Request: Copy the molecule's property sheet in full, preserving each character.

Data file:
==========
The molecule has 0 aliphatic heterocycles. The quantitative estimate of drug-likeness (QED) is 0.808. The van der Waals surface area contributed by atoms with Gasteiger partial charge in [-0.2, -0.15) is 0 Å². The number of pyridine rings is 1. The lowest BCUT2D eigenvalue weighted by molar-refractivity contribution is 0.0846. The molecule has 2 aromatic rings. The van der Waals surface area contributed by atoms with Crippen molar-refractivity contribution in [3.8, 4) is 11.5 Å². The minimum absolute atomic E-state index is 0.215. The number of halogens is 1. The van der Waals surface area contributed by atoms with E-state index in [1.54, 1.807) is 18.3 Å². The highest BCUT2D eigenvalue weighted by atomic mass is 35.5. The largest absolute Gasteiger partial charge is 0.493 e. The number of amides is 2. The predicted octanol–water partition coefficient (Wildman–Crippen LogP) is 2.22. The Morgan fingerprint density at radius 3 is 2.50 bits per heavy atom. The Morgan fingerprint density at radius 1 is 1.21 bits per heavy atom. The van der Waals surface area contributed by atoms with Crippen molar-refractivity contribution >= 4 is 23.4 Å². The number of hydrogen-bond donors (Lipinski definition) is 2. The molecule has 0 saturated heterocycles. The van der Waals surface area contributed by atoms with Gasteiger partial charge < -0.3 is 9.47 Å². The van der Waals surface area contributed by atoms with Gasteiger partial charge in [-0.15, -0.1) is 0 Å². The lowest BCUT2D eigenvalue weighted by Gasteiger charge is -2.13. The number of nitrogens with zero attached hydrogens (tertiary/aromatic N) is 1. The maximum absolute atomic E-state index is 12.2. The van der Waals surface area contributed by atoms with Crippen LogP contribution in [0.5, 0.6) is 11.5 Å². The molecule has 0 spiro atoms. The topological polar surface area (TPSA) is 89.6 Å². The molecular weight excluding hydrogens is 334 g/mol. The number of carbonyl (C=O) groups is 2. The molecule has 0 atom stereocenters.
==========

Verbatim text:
The molecule has 0 aliphatic heterocycles. The quantitative estimate of drug-likeness (QED) is 0.808. The van der Waals surface area contributed by atoms with Gasteiger partial charge in [-0.2, -0.15) is 0 Å². The number of pyridine rings is 1. The lowest BCUT2D eigenvalue weighted by molar-refractivity contribution is 0.0846. The molecule has 2 aromatic rings. The van der Waals surface area contributed by atoms with Crippen molar-refractivity contribution in [3.8, 4) is 11.5 Å². The minimum absolute atomic E-state index is 0.215. The number of halogens is 1. The van der Waals surface area contributed by atoms with E-state index in [1.54, 1.807) is 18.3 Å². The highest BCUT2D eigenvalue weighted by atomic mass is 35.5. The largest absolute Gasteiger partial charge is 0.493 e. The number of amides is 2. The predicted octanol–water partition coefficient (Wildman–Crippen LogP) is 2.22. The Morgan fingerprint density at radius 3 is 2.50 bits per heavy atom. The Morgan fingerprint density at radius 1 is 1.21 bits per heavy atom. The van der Waals surface area contributed by atoms with Crippen molar-refractivity contribution >= 4 is 23.4 Å². The number of hydrogen-bond donors (Lipinski definition) is 2. The molecule has 0 saturated heterocycles. The van der Waals surface area contributed by atoms with Gasteiger partial charge < -0.3 is 9.47 Å². The van der Waals surface area contributed by atoms with Gasteiger partial charge in [-0.15, -0.1) is 0 Å². The lowest BCUT2D eigenvalue weighted by Gasteiger charge is -2.13. The number of nitrogens with zero attached hydrogens (tertiary/aromatic N) is 1. The maximum absolute atomic E-state index is 12.2. The van der Waals surface area contributed by atoms with Crippen LogP contribution in [0.5, 0.6) is 11.5 Å². The molecule has 0 spiro atoms. The topological polar surface area (TPSA) is 89.6 Å². The molecular weight excluding hydrogens is 334 g/mol. The number of carbonyl (C=O) groups is 2. The molecule has 0 atom stereocenters.